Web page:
The House impeachment inquiry is set to move into a new, more public phase in the coming weeks that will test the viability of President Trump’s defense strategy.
Trump is in uncharted waters, as he may become the first president to seek reelection after being impeached.
“We are prepared for an impeachment to happen,” White House press secretary Stephanie Grisham said Friday on Fox News, underscoring the air of inevitability surrounding the proceedings.
The president for weeks has insisted there was nothing wrong with his July 25 call with Ukraine’s president and urged hesitant Republicans to defend him on the substance of the charges against him.
Trump has signaled he is ready to dig in, even floating in an interview that he might read the transcript of his Ukraine call in a “fireside chat.”
The White House is unlikely to shift from its stance of not cooperating with the inquiry, despite the new rights it will have to question witnesses as part of the procedures for the probe approved in a Thursday vote in the House.
Trump’s attorney, Jay Sekulow, branded the House resolution as “retroactive due process” and insufficient shortly after it passed.
One former White House official recommended that the White House unify around a strategy that paints Democrats as engaged in a partisan effort to take Trump down ever since he took office — a strategy that Senate Republicans appear to be comfortable with.
But Trump’s spontaneous outbursts — he courted controversy late last month when he compared the inquiry to a “lynching” — threaten to keep him and his allies off-balance.
“The challenge of course will be executing such a strategy when you have a president that is not inclined to adhere to one,” the former official said.
Trump has scoffed at the need for a formal team to combat impeachment, telling reporters last week, “I’m the team.”
The president expressed confidence on Friday that the public aspect of the hearings would help his case. He asserted that public opinion was on his side, pointing to his campaign’s fundraising haul and middling support for impeachment in swing states.
“The impeachment thing is a hoax. Now, whether or not they try pulling it off, it would be a disgrace,” Trump said before departing for a campaign rally. “You can’t impeach a president who did nothing wrong.”
Sources familiar with plans at the White House said former Treasury Department spokesman Tony Sayegh may be brought aboard to manage the messaging on impeachment, but otherwise Republicans and administration officials have been left to take their cues from the president.
“At this time, he feels confident with the people that he has in place,” Grisham said. “We do not feel the need for a war room, and we’ll see what happens.”
Doug Heye, former Republican National Committee (RNC) communications director, said the White House needs to build some kind of internal crisis communications operation to get out ahead of bad headlines as Democrats move forward with public hearings.
“Being caught by surprise if you’re in a crisis communications situation is the hardest thing to deal with. They need to figure out what are their known unknowns and know them quickly as possible and know them before other people do,” Heye said. “That needs to be an organized and coordinated process.”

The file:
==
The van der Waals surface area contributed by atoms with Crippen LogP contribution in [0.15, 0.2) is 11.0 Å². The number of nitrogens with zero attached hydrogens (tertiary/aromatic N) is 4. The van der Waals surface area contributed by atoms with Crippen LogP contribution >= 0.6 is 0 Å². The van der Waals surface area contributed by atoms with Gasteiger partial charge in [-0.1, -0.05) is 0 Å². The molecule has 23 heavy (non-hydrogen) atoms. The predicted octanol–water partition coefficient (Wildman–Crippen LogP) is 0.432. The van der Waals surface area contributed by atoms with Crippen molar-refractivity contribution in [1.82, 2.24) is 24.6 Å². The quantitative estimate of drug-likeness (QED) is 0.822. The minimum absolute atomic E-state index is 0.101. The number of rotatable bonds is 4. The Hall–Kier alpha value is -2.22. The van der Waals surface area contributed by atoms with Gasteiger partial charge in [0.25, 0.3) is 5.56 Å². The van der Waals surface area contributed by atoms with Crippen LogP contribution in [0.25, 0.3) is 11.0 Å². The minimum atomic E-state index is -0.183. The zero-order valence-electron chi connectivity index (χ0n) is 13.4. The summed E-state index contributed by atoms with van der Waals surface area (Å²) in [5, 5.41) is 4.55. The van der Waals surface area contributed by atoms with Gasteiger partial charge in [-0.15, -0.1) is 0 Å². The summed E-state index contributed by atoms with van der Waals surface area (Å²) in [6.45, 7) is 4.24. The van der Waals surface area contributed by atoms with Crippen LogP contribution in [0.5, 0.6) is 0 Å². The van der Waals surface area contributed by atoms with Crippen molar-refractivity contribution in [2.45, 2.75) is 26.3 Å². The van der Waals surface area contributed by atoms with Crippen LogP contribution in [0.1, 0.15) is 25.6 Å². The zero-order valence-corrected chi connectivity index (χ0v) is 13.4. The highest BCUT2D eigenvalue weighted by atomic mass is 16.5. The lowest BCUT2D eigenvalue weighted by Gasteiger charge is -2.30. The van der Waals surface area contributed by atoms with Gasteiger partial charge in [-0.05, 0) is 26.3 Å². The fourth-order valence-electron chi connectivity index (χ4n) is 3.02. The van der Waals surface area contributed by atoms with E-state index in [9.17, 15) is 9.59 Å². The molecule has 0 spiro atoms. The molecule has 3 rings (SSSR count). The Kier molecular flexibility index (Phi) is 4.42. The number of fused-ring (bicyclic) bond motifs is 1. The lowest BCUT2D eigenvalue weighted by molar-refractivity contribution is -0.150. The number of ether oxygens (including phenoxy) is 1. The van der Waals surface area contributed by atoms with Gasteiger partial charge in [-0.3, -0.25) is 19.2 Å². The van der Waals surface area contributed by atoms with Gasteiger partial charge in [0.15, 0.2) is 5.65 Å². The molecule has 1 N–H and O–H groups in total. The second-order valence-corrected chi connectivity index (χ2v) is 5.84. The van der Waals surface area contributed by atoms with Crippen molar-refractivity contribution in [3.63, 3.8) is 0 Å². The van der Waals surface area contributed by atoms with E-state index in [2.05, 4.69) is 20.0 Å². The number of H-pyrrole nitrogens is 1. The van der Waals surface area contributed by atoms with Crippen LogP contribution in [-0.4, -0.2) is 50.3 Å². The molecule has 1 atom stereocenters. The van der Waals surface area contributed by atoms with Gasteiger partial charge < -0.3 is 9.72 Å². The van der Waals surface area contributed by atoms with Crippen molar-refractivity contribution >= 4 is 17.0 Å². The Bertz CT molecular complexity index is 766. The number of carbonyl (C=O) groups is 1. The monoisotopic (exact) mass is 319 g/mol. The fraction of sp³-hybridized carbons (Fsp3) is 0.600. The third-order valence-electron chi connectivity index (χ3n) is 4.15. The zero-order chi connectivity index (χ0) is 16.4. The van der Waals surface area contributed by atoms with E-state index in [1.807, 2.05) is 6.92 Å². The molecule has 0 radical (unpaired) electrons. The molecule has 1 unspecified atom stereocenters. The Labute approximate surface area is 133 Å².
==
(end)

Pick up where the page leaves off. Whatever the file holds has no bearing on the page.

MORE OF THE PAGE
Democrats have alleged that Trump abused his office by pressuring Ukraine to investigate presidential candidate Joe Biden. A rough transcript of the call, a whistleblower complaint about the conversation and closed-door testimony from officials raising concerns about the administration’s policy toward Ukraine have formed the basis of the impeachment push.
Republicans have expressed frustration with the White House approach, and some GOP lawmakers have criticized Trump’s actions in a sign of trouble for the administration.
The good news for Trump is that not a single Republican voted for the House measure establishment impeachment procedures, while two Democrats voted against it.
Speaker Nancy Pelosi (D-Calif.) said Friday in a roundtable with Bloomberg that public hearings could begin this month. At least two witnesses who provided damaging private testimony about the administration’s actions towards Ukraine have reportedly agreed to appear.
If the White House does refuse to take part in the process, it risks allowing Democrats to shape the narrative of the hearings and provide grounds for another article of impeachment on obstruction.
“I think it was frankly a mistake of the White House. By refusing to participate, they and their lawyers largely lost control of the proceedings here and of the narrative,” said Gregg Nunziata, an attorney and former counsel for the Senate Judiciary Committee and Sen. Marco Rubio (R-Fla.).
“They need to in the White House have a full view of what actually happened and an explanation for why it happened and what that means with respect to these proceedings,” he added. “They’ve just not seemed to be on the same page to date.”
Trump is embarking on a stretch of rallies that began Friday evening in Tupelo, Miss., and that will continue this week with stops in Kentucky and Louisiana that afford him the opportunity to take his counter-impeachment narrative beyond Washington in a campaign environment he thrives in.
“He’s got the power of the bully pulpit, which is enormous under normal presidencies, let alone with his ability to drive messaging,” said GOP strategist Colin Reed.
“He’s going to throw a lot of different messages against the wall and see what sticks. Some of them have worked, some of them haven’t, but now with the vote in the rear-view mirror he can get a chance to make the case that this Congress is doing nothing else because they’re focused on impeachment,” Reed continued. “I think that’s the more fertile ground to plant one’s flag in.”
Jonathan Easley contributed.
The Hill · by Brett Samuels · November 3, 2019